As Eris Desart once remarked, the BBC RD budget is the same size as that of small countries. We have the benefit of the BBC sharing them with us for free!

Hail Britannia!

Maybe a bit British,
Andre
Old 12th May 2011
  #73
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DanDan's Avatar
Britannia

Well the Queen is coming to my hometown Cork very soon.
Apparently there was a bidding war for the Photo rights, Hello Mag, OK, all of them. Finally An Phoblacht, (staunchly republican to say the least) won the bidding. All they wanted was one clear shot......

DD
Old 13th May 2011
  #74
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Thread Starter
Wow! Andre, where were you and that list when this all started? haha. I think I'll just link to your post (and PaulP's).



Yeah, definitely don't wanna just throw everything and anything in there, but if it can help and(/or) be easily understood, it'd be nice to have. Gonna become a problem to manage after a while, but hopefully it'll stay sort-of neat and tidy.
Old 13th May 2011
  #75
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avare's Avatar
 

Quote:
Originally Posted by Torea View Post
Wow! Andre, where were you and that list when this all started? haha. I think I'll just link to your post (and PaulP's).



Yeah, definitely don't wanna just throw everything and anything in there, but if it can help and(/or) be easily understood, it'd be nice to have. Gonna become a problem to manage after a while, but hopefully it'll stay sort-of neat and tidy.
It started years ago. The is partial. Two of the gems I am to have come across are ROSE and the UFC document. Amazing under-known. If under-known is a word.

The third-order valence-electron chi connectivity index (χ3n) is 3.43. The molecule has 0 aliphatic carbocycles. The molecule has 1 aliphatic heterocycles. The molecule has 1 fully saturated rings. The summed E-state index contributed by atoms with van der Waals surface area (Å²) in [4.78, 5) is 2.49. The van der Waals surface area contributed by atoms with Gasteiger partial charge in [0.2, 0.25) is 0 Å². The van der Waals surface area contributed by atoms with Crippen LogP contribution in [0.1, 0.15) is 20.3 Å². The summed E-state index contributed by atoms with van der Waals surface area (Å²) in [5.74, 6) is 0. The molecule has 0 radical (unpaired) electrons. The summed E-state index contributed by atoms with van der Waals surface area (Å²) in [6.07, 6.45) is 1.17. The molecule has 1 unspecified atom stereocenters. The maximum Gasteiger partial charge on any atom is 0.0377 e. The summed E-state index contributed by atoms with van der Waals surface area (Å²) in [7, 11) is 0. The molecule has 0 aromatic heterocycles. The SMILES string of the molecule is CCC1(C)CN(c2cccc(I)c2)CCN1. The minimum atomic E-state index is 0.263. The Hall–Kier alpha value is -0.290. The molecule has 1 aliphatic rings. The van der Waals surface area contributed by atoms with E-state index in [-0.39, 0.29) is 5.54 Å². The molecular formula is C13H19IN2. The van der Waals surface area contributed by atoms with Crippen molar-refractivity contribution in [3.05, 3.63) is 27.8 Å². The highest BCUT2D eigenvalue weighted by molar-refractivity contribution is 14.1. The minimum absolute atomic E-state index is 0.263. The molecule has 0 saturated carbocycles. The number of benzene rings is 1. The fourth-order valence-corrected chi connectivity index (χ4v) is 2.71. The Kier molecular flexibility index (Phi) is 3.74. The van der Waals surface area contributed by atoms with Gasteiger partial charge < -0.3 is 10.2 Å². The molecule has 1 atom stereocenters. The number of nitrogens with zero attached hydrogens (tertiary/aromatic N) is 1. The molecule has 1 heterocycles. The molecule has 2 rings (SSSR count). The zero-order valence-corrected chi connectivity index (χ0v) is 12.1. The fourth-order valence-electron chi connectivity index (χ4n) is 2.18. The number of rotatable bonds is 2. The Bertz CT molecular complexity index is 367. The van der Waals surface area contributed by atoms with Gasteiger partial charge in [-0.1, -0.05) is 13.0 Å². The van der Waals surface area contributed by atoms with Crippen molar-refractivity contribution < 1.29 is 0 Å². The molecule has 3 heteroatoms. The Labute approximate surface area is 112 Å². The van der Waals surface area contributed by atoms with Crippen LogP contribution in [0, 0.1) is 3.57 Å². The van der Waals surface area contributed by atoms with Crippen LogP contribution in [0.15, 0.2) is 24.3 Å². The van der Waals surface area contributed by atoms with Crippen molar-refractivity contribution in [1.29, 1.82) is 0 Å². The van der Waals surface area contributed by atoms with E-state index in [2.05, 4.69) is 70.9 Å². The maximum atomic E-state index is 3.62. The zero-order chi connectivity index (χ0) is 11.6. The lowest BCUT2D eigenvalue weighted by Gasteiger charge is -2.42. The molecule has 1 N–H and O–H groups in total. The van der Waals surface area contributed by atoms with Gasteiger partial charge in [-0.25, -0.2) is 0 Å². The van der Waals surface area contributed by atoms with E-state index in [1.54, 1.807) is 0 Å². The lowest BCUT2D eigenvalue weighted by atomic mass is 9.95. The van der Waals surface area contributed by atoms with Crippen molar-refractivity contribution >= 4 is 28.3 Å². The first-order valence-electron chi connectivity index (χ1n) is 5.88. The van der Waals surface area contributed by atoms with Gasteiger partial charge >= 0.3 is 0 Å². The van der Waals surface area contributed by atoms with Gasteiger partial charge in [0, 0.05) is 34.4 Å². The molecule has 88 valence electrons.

The hardest part is deciding what and how to group all the documents.

If you feel it worthwhile, all the papers on Leo Beranek's papers page are a goldmine on concert hall and opera house acoustics.

I f people are interested in the life of Beranek, here is an interview with him

Under recommended readng please add Long, Architectural Acoustics and Kuttruff, Acoustics. Long is a standard for the subject, and Kuttruff is the same on graduate level.

And you thought it would get easier selecting and sorting...

Not sadistically on purpose,
Andre
Old 13th May 2011
  #76
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DanDan's Avatar
Pandora's box

There is a kind of minimal sticky policy on GS, which I (strangely perhaps) fully agree with. But now that you have achieved this Torea, with much approval from many who I respect, I now fully support your venture. That is why I have been quiet.
Personally if I have a question which is of great interest to me, I have a little bunch of friends here who I ask publicly or privately as appropriate.
Again, Andre's library is the motherlode.
So as we are at it.
Thomas Barefoot's 2D Wall Bounce Calculator. Can't find a decent straight download so I put a link to it on my site. Acoustic Resources « Irish Acoustics
There is also a really useful and accurate link to a Hearing Test there.
I will, when I get around to it, add other resources there, Andre's take on Gas Flow Resistivity and Lupos Master of ETC articles. Both pending....
Lastly for now. ModeWiz is brilliant. Acoustics Forum • View topic - modeWizard: Yet Another Mode Calculator but with a twist